But the MP’s report gives this summary definition of fake news; “There are many potential threats to our democracy and our values. One such threat arises from what has been coined ‘fake news’, created for profit or other gain, disseminated through state-sponsored programmes, or spread through the deliberate distortion of facts, by groups with a particular agenda”.


And that is certainly applicable to governments and campaigning groups often working in concert and backed by significant funding streams to undermine attempts at promoting tobacco harm reduction through access to safer nicotine products. Supposedly reputable and influential national and international health organisations are able to feed harm enhancing reporting through a chain of medical and academic journals and onto to a sensation-hungry media looking for impending doom made all the more inviting where Big Tobacco might be involved.

Even when a news outlet actually seeks ‘balance’ in its reporting on e-cigarettes and similar products, it can often end up unwittingly pitting weak science against strong science because modern day sound-bite journalism rarely allows for detail and so works to the advantage of the smoke and mirrors that cloud and obfuscate the evidence-base. It is too easy to present the issue as experts of equal credibility, but with opposing views just slugging it out.

On which subject the Philippine Department of Health (DOH) has decided that vaping is very precisely three times more harmful than smoking. And the evidence for this statement is….?



Apparently some ambulance chasing lawyers in the USA are eager to sue JUUL on behalf of clients who say that using JUUL got them addicted to nicotine. This should make for an interesting deposition (if that’s the right legal term). If these now hopelessly addicted JUUL users are ex or duel users, then they are likely already ‘addicted’ to nicotine and if they are among the tiny number who have never smoked, try reading the label. The plaintiff lawyers will have to demonstrate that being ‘addicted’ to nicotine is physically damaging sufficient to warrant financial compensation. Good luck with that. There is the psychological ‘damage’ say for example, guilt or shame felt by individual that they are dependent on nicotine and may face criticism from those around them. But that’s an argument around moral judgment rather than legality (product liability and so on).  

Article here about the dangers of passive smoking for pregnant women in low and middle-income countries where indoor smoking bans are patchy at best. One country is singled out – Pakistan – where, according to the article, passive smoking causes 17,000 stillbirths every year. Import and sale of e-cigarettes is permitted, but according to the Vapetrotter directory, very few sales outlets. Back in 2013, an article was published in a Pakistani academic journal calling for more research. But all the authors were from India whose track record on safer nicotine products is woeful. And since 2013, there has been plenty of independent research, not least on the absence of second hand vaping problems. WHO of course guilty of the sin of omission as it is on all aspects of tobacco harm reduction, so no help there to encourage smokers from Pakistan to switch.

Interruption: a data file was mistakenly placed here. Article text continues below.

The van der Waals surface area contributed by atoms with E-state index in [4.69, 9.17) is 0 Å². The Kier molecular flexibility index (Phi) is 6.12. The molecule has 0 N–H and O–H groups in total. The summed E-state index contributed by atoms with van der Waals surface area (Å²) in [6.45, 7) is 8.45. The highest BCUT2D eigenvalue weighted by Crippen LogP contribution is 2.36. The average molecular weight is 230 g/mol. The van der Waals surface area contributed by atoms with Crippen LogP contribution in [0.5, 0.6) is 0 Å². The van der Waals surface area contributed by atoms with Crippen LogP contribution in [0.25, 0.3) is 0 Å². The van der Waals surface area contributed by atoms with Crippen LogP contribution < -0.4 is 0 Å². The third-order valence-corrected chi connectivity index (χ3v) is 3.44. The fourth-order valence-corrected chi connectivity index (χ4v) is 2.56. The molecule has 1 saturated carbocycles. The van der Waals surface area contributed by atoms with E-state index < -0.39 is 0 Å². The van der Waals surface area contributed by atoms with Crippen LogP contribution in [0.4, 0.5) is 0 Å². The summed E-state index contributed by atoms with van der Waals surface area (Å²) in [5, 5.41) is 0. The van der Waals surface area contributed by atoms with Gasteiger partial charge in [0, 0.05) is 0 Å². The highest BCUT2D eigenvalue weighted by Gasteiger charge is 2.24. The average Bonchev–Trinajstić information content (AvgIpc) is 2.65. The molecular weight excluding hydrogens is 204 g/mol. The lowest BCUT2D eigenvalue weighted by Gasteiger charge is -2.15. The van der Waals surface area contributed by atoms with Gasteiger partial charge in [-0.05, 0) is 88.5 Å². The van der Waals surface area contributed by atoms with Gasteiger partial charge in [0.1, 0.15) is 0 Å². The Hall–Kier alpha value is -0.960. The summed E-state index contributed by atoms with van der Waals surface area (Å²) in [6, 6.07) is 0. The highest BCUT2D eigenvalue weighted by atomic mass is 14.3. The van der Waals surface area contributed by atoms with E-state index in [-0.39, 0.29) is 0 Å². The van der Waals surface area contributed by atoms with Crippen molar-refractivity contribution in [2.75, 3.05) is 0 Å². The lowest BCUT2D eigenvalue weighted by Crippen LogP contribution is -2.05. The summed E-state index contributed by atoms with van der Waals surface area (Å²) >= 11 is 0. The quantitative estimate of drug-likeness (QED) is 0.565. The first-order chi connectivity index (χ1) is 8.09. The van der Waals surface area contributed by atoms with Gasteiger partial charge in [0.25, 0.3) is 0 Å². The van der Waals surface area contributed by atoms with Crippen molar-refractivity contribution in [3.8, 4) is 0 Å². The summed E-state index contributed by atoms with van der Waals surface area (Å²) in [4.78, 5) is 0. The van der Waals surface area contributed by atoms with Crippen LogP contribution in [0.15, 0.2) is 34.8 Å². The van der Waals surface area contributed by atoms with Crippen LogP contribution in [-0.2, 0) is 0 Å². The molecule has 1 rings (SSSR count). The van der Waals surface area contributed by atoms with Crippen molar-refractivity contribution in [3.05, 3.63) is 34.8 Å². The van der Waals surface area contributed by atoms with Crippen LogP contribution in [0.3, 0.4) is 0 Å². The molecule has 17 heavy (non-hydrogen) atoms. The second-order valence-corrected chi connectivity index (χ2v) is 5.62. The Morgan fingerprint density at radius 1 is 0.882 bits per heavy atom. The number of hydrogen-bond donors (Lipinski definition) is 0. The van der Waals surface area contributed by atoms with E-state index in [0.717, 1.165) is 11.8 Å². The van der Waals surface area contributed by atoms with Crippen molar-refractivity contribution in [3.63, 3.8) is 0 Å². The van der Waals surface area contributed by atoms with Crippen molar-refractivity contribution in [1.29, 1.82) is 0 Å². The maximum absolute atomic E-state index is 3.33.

Writing in the South African City Press, a tobacco retailer said that “The proposed Control of Tobacco Products and Electronic Delivery Systems Bill, currently open for public comment, seeks to limit the marketing and information that retailers can give to customers around reduced risk products, such as e-cigarettes and heat-not-burn technologies. This will prevent converting millions of smokers to alternative products and thwart the opportunity to save lives”.

“Up until now, by allowing different manufacturers to market their products to potential customers, it has led to vibrant competition between brands and devices. This has driven innovation, with continuous improvements in technology and quality of reduced risk products over the past decade to the point where they now have mass appeal. This highly competitive operating environment has also driven down prices for consumers relative to traditional cigarettes and made the devices more accessible to many more users. There are better ways to stop young people taking up the habit than repressive point-of-sale restrictions on information and marketing.”


Also out of Africa is the decision by the South African Competition Commission to block the takeover of Twisp, South Africa’s largest e-cigarette manufacturer by BAT. The Commission said that BAT could easily enter the market without the merger. Allowing the deal to go through they argued would stifle competition and push up prices.



This attack from Australia on tobacco harm reduction generally and GFN in particular as (yawn) stooges of Big Tobacco. Couple of points from the usual diatribe;

The medical profession is uniquely trusted and influential in health….” Should smokers really trust the doctors who wish to deny them access to safer nicotine products?

Tobacco companies simultaneously work to promote cigarette smoking and undermine tobacco control globally. Doctors should think carefully about both the conflicts of interest and ethics of endorsing these products – and stub it out.

So the use of safer nicotine products simultaneously promotes cigarette smoking and undermines tobacco control globally? Well, the first bit of that sentence is rubbish and as for the second bit, if the direction of travel of global tobacco control is all about regulating tobacco harm reduction out of existence on spurious moral grounds then challenging policies that contravene the universally agreed right to health for all citizens is perfectly valid.